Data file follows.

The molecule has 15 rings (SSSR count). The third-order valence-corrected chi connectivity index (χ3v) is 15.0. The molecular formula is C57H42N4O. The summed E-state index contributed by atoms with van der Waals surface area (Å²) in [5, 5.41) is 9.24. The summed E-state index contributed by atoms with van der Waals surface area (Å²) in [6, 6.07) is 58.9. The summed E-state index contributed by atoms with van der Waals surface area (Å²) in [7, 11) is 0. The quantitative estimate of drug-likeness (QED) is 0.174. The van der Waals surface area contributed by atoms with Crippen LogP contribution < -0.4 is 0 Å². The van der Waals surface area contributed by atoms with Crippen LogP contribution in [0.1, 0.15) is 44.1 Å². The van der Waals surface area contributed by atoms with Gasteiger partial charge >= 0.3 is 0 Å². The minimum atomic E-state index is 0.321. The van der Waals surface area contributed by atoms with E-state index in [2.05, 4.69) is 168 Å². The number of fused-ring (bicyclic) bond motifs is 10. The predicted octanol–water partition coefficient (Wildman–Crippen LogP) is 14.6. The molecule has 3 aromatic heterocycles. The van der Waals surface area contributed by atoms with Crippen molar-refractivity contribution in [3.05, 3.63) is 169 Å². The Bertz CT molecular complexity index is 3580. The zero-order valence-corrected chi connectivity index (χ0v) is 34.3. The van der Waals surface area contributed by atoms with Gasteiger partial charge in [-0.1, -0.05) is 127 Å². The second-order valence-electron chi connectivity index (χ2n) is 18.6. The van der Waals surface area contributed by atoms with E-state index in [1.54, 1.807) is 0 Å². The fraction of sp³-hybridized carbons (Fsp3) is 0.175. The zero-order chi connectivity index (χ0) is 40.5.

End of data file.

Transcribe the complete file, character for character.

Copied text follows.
The molecule has 15 rings (SSSR count). The third-order valence-corrected chi connectivity index (χ3v) is 15.0. The molecular formula is C57H42N4O. The summed E-state index contributed by atoms with van der Waals surface area (Å²) in [5, 5.41) is 9.24. The summed E-state index contributed by atoms with van der Waals surface area (Å²) in [6, 6.07) is 58.9. The summed E-state index contributed by atoms with van der Waals surface area (Å²) in [7, 11) is 0. The quantitative estimate of drug-likeness (QED) is 0.174. The van der Waals surface area contributed by atoms with Crippen LogP contribution < -0.4 is 0 Å². The van der Waals surface area contributed by atoms with Crippen LogP contribution in [0.1, 0.15) is 44.1 Å². The van der Waals surface area contributed by atoms with Gasteiger partial charge >= 0.3 is 0 Å². The minimum atomic E-state index is 0.321. The van der Waals surface area contributed by atoms with E-state index in [2.05, 4.69) is 168 Å². The number of fused-ring (bicyclic) bond motifs is 10. The predicted octanol–water partition coefficient (Wildman–Crippen LogP) is 14.6. The molecule has 3 aromatic heterocycles. The van der Waals surface area contributed by atoms with Crippen molar-refractivity contribution in [3.05, 3.63) is 169 Å². The Bertz CT molecular complexity index is 3580. The zero-order valence-corrected chi connectivity index (χ0v) is 34.3. The van der Waals surface area contributed by atoms with Gasteiger partial charge in [-0.1, -0.05) is 127 Å². The second-order valence-electron chi connectivity index (χ2n) is 18.6. The van der Waals surface area contributed by atoms with E-state index in [1.54, 1.807) is 0 Å². The fraction of sp³-hybridized carbons (Fsp3) is 0.175. The zero-order chi connectivity index (χ0) is 40.5.